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From unde +‎ -que.





undique (not comparable)

  1. from all sides; from every direction
  2. all over; all around, in every place, everywhere
    • 29 BCE – 19 BCE, Virgil, Aeneid 3.192–193:
      Postquam altum tenuēre ratēs, nec iam amplius ūllae
      adpārent terrae, caelum undique et undique pontus
      “After [our] ships held the deep, now neither [was there] any more sight of land: the sky [was] all around [us], and everywhere the sea.”
      (An example of hyperbole or exaggeration in a figure of speech.)
  3. utterly, completely
  4. from every point of view, in all respects


  • undique”, in Charlton T. Lewis and Charles Short (1879) A Latin Dictionary, Oxford: Clarendon Press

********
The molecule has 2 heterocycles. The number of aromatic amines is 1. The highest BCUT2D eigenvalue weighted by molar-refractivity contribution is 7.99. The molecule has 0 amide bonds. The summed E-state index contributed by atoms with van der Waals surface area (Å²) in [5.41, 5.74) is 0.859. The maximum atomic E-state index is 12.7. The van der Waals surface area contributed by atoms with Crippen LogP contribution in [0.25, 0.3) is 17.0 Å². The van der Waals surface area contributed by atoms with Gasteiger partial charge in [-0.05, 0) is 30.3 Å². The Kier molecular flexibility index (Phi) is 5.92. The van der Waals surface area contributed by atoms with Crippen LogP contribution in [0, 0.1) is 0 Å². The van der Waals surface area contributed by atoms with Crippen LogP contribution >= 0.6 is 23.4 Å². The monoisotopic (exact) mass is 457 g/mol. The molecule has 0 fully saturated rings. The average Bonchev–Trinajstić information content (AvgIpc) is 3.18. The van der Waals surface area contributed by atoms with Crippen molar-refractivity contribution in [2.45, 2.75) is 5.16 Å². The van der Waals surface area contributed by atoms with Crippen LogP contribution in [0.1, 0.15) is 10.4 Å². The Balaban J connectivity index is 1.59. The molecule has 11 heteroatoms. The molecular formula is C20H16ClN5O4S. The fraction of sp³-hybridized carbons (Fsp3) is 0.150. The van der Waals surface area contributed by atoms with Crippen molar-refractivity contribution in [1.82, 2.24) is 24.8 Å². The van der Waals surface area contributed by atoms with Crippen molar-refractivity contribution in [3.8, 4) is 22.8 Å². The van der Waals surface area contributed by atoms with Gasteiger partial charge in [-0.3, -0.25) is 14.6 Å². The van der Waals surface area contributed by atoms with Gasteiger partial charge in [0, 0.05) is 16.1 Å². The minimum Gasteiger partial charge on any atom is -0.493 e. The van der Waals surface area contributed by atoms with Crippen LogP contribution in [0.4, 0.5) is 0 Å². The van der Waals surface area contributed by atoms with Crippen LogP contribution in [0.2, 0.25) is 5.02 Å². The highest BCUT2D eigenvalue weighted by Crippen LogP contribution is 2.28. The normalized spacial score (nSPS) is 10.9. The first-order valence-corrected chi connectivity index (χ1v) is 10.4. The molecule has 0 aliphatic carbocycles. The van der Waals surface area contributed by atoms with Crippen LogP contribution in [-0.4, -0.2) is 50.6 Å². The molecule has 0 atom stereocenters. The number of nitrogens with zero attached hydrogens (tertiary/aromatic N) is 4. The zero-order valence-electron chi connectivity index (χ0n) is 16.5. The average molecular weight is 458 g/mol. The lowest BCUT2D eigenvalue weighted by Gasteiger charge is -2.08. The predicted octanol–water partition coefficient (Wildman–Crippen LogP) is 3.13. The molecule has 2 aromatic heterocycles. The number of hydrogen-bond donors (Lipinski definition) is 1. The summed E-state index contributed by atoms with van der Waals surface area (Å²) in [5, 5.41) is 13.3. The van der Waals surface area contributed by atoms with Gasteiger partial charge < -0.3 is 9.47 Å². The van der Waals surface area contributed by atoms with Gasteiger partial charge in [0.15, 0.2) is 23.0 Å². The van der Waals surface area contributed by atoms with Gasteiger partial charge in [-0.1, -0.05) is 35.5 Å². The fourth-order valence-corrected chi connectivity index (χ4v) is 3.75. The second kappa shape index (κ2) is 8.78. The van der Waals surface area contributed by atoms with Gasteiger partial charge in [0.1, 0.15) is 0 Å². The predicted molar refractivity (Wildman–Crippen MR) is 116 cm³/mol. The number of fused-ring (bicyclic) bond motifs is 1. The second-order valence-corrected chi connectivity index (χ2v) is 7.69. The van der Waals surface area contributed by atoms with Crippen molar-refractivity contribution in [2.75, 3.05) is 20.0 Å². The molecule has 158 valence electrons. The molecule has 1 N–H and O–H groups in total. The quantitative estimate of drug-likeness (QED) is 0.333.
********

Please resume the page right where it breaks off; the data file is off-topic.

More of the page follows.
• undique”, in Charlton T. Lewis (1891) An Elementary Latin Dictionary, New York: Harper & Brothers
  • undique in Gaffiot, Félix (1934) Dictionnaire illustré latin-français, Hachette.
  • Carl Meißner, Henry William Auden (1894) Latin Phrase-Book[1], London: Macmillan and Co.
    • to be shut in on all sides by very high mountains: altissimis montibus undique contineri
    • to win golden opinions from every one: omnium undique laudem colligere
    • an ideal: undique expleta et perfecta forma
    • to call up troops from all sides: evocare undique copias
    • to be pressed on all sides: undique premi, urgeri (B. G. 2. 26)